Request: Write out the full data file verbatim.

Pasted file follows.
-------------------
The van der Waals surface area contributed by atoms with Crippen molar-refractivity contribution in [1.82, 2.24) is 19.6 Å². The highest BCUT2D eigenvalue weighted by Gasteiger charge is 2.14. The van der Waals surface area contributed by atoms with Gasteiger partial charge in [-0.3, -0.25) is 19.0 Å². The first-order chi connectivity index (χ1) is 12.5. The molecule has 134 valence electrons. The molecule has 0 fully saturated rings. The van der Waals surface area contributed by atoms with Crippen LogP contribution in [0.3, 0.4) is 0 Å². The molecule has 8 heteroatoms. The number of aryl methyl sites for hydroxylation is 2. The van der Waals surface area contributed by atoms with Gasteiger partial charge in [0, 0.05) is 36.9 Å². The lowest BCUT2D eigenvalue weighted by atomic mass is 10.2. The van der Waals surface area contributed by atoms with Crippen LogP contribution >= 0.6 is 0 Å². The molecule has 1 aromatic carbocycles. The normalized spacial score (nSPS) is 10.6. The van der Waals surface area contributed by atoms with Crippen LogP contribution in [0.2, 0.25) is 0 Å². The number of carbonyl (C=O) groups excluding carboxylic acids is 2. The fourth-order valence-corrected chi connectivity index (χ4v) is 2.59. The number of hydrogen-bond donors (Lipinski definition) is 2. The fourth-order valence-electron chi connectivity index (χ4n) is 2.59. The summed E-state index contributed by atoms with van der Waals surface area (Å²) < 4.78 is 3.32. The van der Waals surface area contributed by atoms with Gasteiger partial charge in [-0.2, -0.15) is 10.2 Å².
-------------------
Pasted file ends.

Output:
The van der Waals surface area contributed by atoms with Crippen molar-refractivity contribution in [1.82, 2.24) is 19.6 Å². The highest BCUT2D eigenvalue weighted by Gasteiger charge is 2.14. The van der Waals surface area contributed by atoms with Gasteiger partial charge in [-0.3, -0.25) is 19.0 Å². The first-order chi connectivity index (χ1) is 12.5. The molecule has 134 valence electrons. The molecule has 0 fully saturated rings. The van der Waals surface area contributed by atoms with Crippen LogP contribution in [0.3, 0.4) is 0 Å². The molecule has 8 heteroatoms. The number of aryl methyl sites for hydroxylation is 2. The van der Waals surface area contributed by atoms with Gasteiger partial charge in [0, 0.05) is 36.9 Å². The lowest BCUT2D eigenvalue weighted by atomic mass is 10.2. The van der Waals surface area contributed by atoms with Crippen LogP contribution >= 0.6 is 0 Å². The molecule has 1 aromatic carbocycles. The normalized spacial score (nSPS) is 10.6. The van der Waals surface area contributed by atoms with Crippen LogP contribution in [0.2, 0.25) is 0 Å². The number of carbonyl (C=O) groups excluding carboxylic acids is 2. The fourth-order valence-corrected chi connectivity index (χ4v) is 2.59. The number of hydrogen-bond donors (Lipinski definition) is 2. The fourth-order valence-electron chi connectivity index (χ4n) is 2.59. The summed E-state index contributed by atoms with van der Waals surface area (Å²) < 4.78 is 3.32. The van der Waals surface area contributed by atoms with Gasteiger partial charge in [-0.2, -0.15) is 10.2 Å².